International trade: economic integration

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Regional economic integration occurs when countries come together to form free trade areas or customs unions, offering members preferential trade access to each others' markets. The article reviews the economic effects of such agreements on member countries and on the world trading system. Effects on member countries include the benefits and costs of trade creation and trade diversion, as well as gains from increased scale and competition. 'Deeper' integration can be pursued by going beyond abolition of import tariffs and quotas, to further measures to remove market segmentation and promote integration. Effects on the world trading system are not clear-cut. There is little evidence that regionalism has retarded multilateral liberalization, but neither is there support for the view that continuing expansion of regional agreements will obviate the need for multilateral liberalization efforts.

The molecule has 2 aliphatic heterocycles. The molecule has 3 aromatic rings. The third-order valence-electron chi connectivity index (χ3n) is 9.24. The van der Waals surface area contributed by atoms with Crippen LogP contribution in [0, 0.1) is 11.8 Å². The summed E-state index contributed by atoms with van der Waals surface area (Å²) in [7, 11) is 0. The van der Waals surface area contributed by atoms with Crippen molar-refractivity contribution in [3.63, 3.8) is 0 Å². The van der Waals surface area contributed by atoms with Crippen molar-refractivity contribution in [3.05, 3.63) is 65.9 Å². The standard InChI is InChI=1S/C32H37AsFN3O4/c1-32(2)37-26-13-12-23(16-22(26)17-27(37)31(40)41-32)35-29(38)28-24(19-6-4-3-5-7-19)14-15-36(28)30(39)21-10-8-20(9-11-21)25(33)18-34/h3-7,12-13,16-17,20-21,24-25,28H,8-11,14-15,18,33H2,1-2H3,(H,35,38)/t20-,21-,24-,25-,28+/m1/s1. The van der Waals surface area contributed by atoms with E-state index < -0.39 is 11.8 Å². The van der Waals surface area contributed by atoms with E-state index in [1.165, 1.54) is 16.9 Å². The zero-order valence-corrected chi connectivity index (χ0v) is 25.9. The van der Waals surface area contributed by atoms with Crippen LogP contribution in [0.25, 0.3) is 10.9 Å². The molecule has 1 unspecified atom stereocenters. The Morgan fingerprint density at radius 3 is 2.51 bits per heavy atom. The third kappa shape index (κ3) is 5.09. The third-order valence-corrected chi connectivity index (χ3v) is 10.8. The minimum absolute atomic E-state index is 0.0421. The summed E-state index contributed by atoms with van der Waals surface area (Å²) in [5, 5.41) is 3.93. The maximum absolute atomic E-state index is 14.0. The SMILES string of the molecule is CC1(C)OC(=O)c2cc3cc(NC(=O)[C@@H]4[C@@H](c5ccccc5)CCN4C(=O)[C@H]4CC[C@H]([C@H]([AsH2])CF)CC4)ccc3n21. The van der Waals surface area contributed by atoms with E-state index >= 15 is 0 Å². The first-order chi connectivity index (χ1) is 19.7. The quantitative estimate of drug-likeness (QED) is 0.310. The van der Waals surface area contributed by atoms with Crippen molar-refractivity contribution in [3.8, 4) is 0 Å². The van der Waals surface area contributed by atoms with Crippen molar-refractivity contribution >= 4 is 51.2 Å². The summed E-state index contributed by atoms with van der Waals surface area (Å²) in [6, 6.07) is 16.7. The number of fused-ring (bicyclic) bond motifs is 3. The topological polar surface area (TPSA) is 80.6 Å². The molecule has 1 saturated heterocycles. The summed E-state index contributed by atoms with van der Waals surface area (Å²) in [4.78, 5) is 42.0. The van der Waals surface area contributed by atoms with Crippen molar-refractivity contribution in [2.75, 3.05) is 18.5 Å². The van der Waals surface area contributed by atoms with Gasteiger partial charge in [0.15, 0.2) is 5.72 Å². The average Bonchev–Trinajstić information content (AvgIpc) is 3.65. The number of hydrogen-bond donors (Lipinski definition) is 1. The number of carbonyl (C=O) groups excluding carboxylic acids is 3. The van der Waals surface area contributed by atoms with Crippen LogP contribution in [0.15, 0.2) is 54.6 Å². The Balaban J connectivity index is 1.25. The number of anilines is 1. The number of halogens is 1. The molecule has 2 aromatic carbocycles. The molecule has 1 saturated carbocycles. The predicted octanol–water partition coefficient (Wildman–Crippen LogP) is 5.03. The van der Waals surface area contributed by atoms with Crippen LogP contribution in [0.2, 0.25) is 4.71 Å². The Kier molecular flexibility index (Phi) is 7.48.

Original languageEnglish
Title of host publicationInternational Encyclopedia of the Social & Behavioral Sciences
EditorsJames D. Wright
Place of PublicationThe Netherlands
Number of pages6
ISBN (Electronic)9780080970875
ISBN (Print)9780080970868
Publication statusPublished - 2015
Externally publishedYes


  • Customs unions
  • Economic and Monetary Union
  • Free trade areas
  • Regional Integration Agreements (RIA's)
  • Trade creation
  • Trade diversion

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